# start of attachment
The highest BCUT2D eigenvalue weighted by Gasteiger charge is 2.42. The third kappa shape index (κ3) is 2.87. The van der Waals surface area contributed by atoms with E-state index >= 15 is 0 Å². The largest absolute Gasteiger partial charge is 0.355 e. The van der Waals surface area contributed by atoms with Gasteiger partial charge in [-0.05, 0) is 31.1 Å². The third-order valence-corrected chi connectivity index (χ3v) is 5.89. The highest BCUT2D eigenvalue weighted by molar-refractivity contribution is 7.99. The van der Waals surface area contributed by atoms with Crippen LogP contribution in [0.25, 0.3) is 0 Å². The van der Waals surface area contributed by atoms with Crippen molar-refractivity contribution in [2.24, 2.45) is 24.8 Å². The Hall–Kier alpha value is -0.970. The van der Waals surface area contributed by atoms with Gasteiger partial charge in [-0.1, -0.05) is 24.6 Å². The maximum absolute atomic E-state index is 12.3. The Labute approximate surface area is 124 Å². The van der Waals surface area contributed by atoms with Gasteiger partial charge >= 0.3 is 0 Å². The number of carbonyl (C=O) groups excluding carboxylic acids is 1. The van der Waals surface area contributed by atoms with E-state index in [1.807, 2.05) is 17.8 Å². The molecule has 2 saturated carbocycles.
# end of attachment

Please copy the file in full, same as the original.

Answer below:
The highest BCUT2D eigenvalue weighted by Gasteiger charge is 2.42. The third kappa shape index (κ3) is 2.87. The van der Waals surface area contributed by atoms with E-state index >= 15 is 0 Å². The largest absolute Gasteiger partial charge is 0.355 e. The van der Waals surface area contributed by atoms with Gasteiger partial charge in [-0.05, 0) is 31.1 Å². The third-order valence-corrected chi connectivity index (χ3v) is 5.89. The highest BCUT2D eigenvalue weighted by molar-refractivity contribution is 7.99. The van der Waals surface area contributed by atoms with Crippen LogP contribution in [0.25, 0.3) is 0 Å². The van der Waals surface area contributed by atoms with Crippen molar-refractivity contribution in [2.24, 2.45) is 24.8 Å². The Hall–Kier alpha value is -0.970. The van der Waals surface area contributed by atoms with Gasteiger partial charge in [-0.1, -0.05) is 24.6 Å². The maximum absolute atomic E-state index is 12.3. The Labute approximate surface area is 124 Å². The van der Waals surface area contributed by atoms with Gasteiger partial charge >= 0.3 is 0 Å². The number of carbonyl (C=O) groups excluding carboxylic acids is 1. The van der Waals surface area contributed by atoms with E-state index in [1.807, 2.05) is 17.8 Å². The molecule has 2 saturated carbocycles.